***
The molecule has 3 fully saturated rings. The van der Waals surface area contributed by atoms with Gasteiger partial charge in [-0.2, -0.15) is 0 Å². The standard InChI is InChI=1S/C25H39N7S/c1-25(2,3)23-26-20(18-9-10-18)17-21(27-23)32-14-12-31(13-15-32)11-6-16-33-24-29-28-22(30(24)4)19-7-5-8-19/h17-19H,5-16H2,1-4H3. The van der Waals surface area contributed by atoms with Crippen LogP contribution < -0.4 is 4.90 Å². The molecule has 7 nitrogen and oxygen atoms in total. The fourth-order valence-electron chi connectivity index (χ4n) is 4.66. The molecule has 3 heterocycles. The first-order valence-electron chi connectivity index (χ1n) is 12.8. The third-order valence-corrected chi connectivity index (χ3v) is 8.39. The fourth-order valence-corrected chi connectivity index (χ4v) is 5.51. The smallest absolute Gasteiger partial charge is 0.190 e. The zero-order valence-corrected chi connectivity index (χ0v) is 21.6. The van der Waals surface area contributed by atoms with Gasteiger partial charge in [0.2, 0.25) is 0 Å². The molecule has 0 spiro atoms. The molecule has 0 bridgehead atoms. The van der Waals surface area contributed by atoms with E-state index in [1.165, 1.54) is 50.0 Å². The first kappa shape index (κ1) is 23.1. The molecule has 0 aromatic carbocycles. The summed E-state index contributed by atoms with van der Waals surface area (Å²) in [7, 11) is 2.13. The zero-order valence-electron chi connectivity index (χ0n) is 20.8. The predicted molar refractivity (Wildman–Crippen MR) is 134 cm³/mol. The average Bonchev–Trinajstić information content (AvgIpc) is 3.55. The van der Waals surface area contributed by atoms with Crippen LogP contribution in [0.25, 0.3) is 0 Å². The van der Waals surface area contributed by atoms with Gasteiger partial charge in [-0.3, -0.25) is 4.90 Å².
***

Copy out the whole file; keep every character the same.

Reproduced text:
The molecule has 3 fully saturated rings. The van der Waals surface area contributed by atoms with Gasteiger partial charge in [-0.2, -0.15) is 0 Å². The standard InChI is InChI=1S/C25H39N7S/c1-25(2,3)23-26-20(18-9-10-18)17-21(27-23)32-14-12-31(13-15-32)11-6-16-33-24-29-28-22(30(24)4)19-7-5-8-19/h17-19H,5-16H2,1-4H3. The van der Waals surface area contributed by atoms with Crippen LogP contribution < -0.4 is 4.90 Å². The molecule has 7 nitrogen and oxygen atoms in total. The fourth-order valence-electron chi connectivity index (χ4n) is 4.66. The molecule has 3 heterocycles. The first-order valence-electron chi connectivity index (χ1n) is 12.8. The third-order valence-corrected chi connectivity index (χ3v) is 8.39. The fourth-order valence-corrected chi connectivity index (χ4v) is 5.51. The smallest absolute Gasteiger partial charge is 0.190 e. The zero-order valence-corrected chi connectivity index (χ0v) is 21.6. The van der Waals surface area contributed by atoms with Gasteiger partial charge in [0.2, 0.25) is 0 Å². The molecule has 0 spiro atoms. The molecule has 0 bridgehead atoms. The van der Waals surface area contributed by atoms with E-state index in [1.165, 1.54) is 50.0 Å². The first kappa shape index (κ1) is 23.1. The molecule has 0 aromatic carbocycles. The summed E-state index contributed by atoms with van der Waals surface area (Å²) in [7, 11) is 2.13. The zero-order valence-electron chi connectivity index (χ0n) is 20.8. The predicted molar refractivity (Wildman–Crippen MR) is 134 cm³/mol. The average Bonchev–Trinajstić information content (AvgIpc) is 3.55. The van der Waals surface area contributed by atoms with Crippen LogP contribution in [0.25, 0.3) is 0 Å². The van der Waals surface area contributed by atoms with Gasteiger partial charge in [-0.3, -0.25) is 4.90 Å².